However, the proposal met obstacles[17]

However, the proposal met obstacles[17] and was referred to the Supreme Court of India.[16] It defines river water sharing between Punjab & Haryana states.

See also[edit]

External links[edit]

References[edit]

  1. ^ a b c GR Blane obituary
  2. ^ a b c d e f g h i j k l m n Western yaumna Canal Project
  3. ^ Hoiberg, Dale (2000). Students' Britannica India, Volumes 1-5. Popular Prakashan. pp. 290–291. ISBN 0-85229-760-2.
  4. ^ a b India Water Portal
  5. ^ a b c d e f g h i j Delhibird.com
  6. ^ Joshi, Mallica; Halder, Ritam (18 June 2015). "Canal that quenches Delhi's thirst" (PDF). Hindustan Times. Retrieved 22 February 2016.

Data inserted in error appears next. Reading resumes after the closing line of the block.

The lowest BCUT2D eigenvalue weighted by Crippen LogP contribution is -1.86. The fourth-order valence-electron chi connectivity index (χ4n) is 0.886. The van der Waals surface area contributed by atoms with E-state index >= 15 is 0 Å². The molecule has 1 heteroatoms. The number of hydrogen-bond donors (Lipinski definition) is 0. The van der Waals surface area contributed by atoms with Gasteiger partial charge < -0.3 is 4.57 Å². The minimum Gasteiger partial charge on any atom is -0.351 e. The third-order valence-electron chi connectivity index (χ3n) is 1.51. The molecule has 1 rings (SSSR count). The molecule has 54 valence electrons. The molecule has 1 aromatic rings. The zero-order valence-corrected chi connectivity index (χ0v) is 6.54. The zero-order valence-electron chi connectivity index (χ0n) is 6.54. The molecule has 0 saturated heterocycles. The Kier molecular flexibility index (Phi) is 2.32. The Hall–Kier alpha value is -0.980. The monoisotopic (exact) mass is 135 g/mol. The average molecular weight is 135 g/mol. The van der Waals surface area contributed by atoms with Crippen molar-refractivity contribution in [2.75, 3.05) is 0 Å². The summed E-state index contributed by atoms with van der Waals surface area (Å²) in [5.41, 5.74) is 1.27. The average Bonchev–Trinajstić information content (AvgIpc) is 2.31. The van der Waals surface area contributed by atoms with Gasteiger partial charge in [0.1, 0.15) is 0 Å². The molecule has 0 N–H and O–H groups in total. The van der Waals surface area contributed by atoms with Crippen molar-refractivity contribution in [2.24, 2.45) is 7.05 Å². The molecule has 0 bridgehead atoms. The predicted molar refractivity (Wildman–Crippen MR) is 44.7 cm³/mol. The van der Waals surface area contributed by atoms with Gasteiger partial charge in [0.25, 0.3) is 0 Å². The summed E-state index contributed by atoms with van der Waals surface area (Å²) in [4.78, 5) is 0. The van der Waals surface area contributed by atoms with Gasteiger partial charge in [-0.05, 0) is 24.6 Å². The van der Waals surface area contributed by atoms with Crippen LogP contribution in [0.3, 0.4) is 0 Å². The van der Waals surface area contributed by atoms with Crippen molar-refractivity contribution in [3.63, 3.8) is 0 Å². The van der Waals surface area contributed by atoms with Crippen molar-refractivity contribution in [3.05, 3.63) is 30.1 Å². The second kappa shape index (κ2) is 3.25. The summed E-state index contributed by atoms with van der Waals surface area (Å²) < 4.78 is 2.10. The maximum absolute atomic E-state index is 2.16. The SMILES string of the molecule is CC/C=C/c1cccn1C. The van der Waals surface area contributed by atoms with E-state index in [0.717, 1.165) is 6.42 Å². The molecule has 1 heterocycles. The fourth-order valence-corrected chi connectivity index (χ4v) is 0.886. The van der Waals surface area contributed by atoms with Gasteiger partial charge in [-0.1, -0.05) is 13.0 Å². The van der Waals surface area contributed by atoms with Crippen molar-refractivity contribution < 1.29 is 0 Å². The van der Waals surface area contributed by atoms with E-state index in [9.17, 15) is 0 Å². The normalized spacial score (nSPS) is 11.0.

7. ^ Lalchandani, Neha (8 January 2015). "Delhi Jal Board to ready Munak Canal link in 2 months" (Delhi). The Times Of India. TNN. Retrieved 22 February 2016.
  8. ^ a b Hindustan Times on Munak Canal
  9. ^ a b c Planning Commission of India: Western Yaumna Canal
  10. ^ a b Jind district profile
  11. ^ C.A.H. Townsend, Final report of thirds revised revenue settlement of Hisar district from 1905-1910, Gazetteer of Department of Revenue and Disaster Management, Haryana, point 29.
  12. ^ ASI Report on Rakghigrahi excavation
  13. ^ C.A.H. Townsend, Final report of thirds revised revenue settlement of Hisar district from 1905-1910, Gazetteer of Department of Revenue and Disaster Management, Haryana, point 25.
  14. ^ a b JLN CanalLift Irrigation project
  15. ^ Masani barrage to be a tourist attraction, The Tribune, Sept 2018.
  16. ^ a b [1] Archived 7 February 2009 at the Wayback Machine
  17. ^ a b Setluj-Yamuna link canal obstacles